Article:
In the early twentieth century, Stuart Jones published research confirming the Trajanic dating. The scholar demonstrated that the panels were in the church of SS. Luca e Martina in the Roman Forum and noted the stylistic similarity to the ones reused on the Arch of Constantine, without considering them part of that monument (Stuart Jones 1906, pp. 215–271). Wace and Sieveking advanced a similar theory, expanding on that of Stuart Jones, noting a similarity between the Borghese panels and the ones that were reused on the Arch of Constantine, dating them to the Trajanic period. Strong argued that they were part of a frieze in Trajan’s forum, based on the tightly packed rows of soldiers, imagery also found in other Trajanic reliefs (Wace 1907, pp. 229–249; Sieveking 1925, p. 25; Strong 1923, p. 150, note 19, fig. 94 on p. 148). Pallottino, who interpreted the scene as an adlocutio connected to a war episode, determined that the original frieze would have been twenty-eight metres long and located, considering its elongated configuration, in the enclosure of the Forum Pacis or in the area of the Temple of Divine Trajan (Pallottino 1938, pp. 17, 31, pl. 2). According to Bianchi Bandinelli, the artist behind the Column of Trajan was the same as that of the Borghese panels, based on the similar handling of the dying barbarians, and imagined that the latter came from the enclosure of Trajan’s Forum or the Forum Transitorium (Bianchi Bandinelli 1950, pp. 233–241). Toynbee, disagreed with the latter location, considering it more likely to have come from the Temple of Divine Trajan built by Hadrian, based on a passage in Ammianus Marcellinus in which the complex was described as intact during the visit of Constantius II (Toynbee 1965, pp. 60-62). Many scholars subsequently agreed with the Trajanic date, including Zanker, Bonanno, Andreae, Koeppel and Leander Touati (Zanker 1970, pp. 513–517; Bonanno 1978, pp. 77–81; Andreae 1973, pp. 202–204; Koeppel 1980, p. 149–153, 173–189; Leander Touati 1987, pp. 98–100, B, pl. 44, 3–4, 55.2). Lastly, Stefano Tortorella confirmed that the Borghese reliefs belonged to a Trajanic frieze, analysing them in relation to three others with a similar subject that came from the same church of SS. Luca e Martina in the Roman Forum and have been preserved in the Palazzo dei Conservatori al Campidoglio since 1515 (cat. IV.4.1–3; Tortorella 2012, pp. 55–57).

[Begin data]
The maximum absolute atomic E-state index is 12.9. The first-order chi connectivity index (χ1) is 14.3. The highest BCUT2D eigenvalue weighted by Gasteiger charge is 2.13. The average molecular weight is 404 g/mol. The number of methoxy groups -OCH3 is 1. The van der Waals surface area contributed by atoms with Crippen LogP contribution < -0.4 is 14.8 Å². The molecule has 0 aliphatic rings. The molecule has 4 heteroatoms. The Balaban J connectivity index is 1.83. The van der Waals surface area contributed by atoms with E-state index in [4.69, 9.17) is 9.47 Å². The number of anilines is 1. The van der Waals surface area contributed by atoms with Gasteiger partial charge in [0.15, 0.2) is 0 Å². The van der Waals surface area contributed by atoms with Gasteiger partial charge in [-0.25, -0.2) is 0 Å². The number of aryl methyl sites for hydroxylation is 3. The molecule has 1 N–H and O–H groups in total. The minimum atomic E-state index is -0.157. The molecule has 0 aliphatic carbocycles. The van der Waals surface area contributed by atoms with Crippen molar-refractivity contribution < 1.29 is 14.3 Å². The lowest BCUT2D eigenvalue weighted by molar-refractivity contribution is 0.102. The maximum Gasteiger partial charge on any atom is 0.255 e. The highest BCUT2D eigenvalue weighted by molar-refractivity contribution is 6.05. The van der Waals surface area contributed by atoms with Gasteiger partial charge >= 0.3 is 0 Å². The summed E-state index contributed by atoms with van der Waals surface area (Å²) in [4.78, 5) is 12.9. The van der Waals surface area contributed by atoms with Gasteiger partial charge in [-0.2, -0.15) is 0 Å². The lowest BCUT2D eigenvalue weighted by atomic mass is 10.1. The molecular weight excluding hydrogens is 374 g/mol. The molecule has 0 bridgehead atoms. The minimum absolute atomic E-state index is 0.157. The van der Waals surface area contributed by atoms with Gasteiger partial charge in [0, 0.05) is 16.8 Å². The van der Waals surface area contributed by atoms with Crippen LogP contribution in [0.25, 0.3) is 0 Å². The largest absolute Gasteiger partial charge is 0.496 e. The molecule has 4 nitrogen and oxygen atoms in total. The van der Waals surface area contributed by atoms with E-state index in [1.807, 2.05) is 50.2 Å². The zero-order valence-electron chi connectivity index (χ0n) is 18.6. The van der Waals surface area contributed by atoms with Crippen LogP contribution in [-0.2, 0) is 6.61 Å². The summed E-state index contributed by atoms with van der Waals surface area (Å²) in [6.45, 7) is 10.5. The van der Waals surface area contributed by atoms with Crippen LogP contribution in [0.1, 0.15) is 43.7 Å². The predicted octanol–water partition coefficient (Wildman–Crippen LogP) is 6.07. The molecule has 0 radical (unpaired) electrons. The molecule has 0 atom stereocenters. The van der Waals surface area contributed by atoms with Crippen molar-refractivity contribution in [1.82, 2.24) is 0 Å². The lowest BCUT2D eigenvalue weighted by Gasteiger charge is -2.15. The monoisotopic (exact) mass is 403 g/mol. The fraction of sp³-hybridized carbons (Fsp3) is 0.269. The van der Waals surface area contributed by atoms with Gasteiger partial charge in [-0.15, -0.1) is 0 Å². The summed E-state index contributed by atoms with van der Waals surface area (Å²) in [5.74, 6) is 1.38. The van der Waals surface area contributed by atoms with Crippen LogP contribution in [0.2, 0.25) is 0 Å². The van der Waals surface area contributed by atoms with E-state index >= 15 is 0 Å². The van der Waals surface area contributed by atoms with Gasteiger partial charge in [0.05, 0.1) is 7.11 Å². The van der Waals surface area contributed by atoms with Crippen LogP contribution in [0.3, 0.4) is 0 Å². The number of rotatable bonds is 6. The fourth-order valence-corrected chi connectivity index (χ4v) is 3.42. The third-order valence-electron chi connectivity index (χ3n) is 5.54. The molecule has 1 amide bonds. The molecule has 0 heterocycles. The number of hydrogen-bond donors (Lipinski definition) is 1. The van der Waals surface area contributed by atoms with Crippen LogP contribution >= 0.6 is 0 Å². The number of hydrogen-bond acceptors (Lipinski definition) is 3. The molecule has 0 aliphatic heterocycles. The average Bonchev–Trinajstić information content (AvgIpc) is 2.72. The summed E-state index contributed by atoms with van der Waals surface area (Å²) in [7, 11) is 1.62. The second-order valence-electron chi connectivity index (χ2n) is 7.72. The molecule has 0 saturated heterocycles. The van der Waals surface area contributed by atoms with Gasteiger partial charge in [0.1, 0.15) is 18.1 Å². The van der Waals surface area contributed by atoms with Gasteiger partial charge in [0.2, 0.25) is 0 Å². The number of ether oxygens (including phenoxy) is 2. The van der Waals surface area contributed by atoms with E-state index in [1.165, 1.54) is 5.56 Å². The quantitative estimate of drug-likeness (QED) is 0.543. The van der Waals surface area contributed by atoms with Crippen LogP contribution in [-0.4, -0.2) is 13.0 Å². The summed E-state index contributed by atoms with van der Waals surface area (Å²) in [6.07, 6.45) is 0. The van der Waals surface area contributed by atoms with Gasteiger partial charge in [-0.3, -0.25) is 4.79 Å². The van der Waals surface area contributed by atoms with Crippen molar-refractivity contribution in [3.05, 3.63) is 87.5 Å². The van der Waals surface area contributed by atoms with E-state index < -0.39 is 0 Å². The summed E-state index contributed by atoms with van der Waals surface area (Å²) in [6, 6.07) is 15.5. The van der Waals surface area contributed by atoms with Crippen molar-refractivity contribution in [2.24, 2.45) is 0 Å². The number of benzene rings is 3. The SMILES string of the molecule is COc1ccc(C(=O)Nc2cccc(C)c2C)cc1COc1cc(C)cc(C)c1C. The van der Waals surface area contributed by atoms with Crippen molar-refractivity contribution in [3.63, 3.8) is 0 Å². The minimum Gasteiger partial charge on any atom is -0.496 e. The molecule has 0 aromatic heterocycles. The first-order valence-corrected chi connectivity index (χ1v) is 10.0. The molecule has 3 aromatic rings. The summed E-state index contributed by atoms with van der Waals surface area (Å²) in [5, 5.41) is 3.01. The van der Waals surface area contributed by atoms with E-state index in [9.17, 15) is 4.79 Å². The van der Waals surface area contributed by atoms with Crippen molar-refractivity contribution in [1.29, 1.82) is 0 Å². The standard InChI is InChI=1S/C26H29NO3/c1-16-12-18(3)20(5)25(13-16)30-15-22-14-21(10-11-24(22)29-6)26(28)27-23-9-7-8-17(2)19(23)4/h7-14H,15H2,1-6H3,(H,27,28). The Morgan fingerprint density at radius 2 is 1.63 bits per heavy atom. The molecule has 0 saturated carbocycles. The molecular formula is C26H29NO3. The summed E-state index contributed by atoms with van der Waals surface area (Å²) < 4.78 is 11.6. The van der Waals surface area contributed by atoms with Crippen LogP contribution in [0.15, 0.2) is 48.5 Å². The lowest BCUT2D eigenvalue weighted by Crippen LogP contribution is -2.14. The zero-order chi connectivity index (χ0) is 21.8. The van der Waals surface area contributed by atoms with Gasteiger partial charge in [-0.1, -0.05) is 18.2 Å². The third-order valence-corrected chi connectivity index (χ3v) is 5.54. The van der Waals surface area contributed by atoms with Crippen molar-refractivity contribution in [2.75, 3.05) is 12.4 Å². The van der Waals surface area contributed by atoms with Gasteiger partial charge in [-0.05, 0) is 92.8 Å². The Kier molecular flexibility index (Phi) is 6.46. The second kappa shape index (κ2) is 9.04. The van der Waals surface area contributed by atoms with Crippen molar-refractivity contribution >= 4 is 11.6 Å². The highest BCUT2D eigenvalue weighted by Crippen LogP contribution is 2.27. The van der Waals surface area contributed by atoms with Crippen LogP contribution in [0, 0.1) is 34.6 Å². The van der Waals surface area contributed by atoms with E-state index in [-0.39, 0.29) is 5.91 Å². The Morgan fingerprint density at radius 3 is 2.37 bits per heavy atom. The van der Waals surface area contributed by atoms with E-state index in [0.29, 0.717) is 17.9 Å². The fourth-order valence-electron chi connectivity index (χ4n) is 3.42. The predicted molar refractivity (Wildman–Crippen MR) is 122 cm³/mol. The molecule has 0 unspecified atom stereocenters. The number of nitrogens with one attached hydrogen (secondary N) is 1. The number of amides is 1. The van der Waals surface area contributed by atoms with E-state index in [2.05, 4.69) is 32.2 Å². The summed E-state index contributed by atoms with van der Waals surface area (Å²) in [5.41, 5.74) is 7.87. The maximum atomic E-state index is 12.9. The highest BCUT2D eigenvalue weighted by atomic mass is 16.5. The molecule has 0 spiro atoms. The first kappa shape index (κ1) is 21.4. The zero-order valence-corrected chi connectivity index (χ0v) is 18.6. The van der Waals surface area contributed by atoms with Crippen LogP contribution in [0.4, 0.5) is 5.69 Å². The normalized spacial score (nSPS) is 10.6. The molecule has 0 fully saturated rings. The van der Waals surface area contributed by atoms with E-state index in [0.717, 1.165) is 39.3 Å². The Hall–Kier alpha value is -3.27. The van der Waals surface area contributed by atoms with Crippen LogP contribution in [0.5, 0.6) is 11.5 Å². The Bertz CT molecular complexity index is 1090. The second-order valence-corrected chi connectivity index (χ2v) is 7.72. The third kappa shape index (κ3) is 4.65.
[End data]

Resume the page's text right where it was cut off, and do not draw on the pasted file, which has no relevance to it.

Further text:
Gauer and Desidera each published broad studies on the figures in the reliefs in, respectively, 1973 and 2007.

The former identified the figure wearing a lorica as a personification of the Genius castrorum, based on the inclusion of the corona muralis. Desidera, who interpreted the scene as a submissio, the subjugation of the conquered (as previously interpreted by Simon: Simon 1966, p. 700, no. 1940) argued instead that the presence of the standard points to the Genius exercitus, since it is not an attribute of the Genius castrorum in the known iconography (Gauer 1973, p. 329; Desidera 2007, p. 638). Both scholars devoted particular attention to the portraits in the imagines clipeate in the present relief, suggesting a date during the age of Domitian, in contrast to the majority of scholars.

Two ancient sources attest to the custom of putting the portraits of emperors in signa. In Cassius Dio, we read: ‘So … they removed the images of Vitellius from their standards and took oath that they would be ruled by Vespasian’ (Roman History 64:10.3–4). Vegetius, writing about the nomina et gradus principiorum legionis, observed: ‘aquiliferi [is the name of] the ones who carry the eagle. Imaginarii or imaginiferi the ones who carry the images of the emperor’ (De Re Militari 2:7.1-3).  

Gauer noted that the imagines clipeatae of the emblem on the right-hand side of the fragment share similarities with images of Domitian. The one on top, which is of the ‘first type’, with a slightly rounded head and thick wavy hair that hangs straight down on the forehead, is reminiscent of a statue in Munich and dated to about 70 CE (Bernoulli 1969, p. 56, no. 18). Desidera also noted the figure in the second clypeus has a slightly receding hairline, a sign of incipient baldness and one of the emperor’s distinguishing features. Fruitful comparison can be made with a portrait in the Berlin Museum dated to 82 CE (Bernoulli 1969, p. 56, no. 16) and a soldier’s head found in Circus Maximus and dated to 81 CE. Based these comparisons, the scholar proposed a date for the Borghese panel just after the first Dacian War, which was carried out between 85 and 86 CE.

However, these theories are not broadly accepted and, as for the dating, it seems most likely that the panel dates to the Trajanic period.

Giulia Ciccarello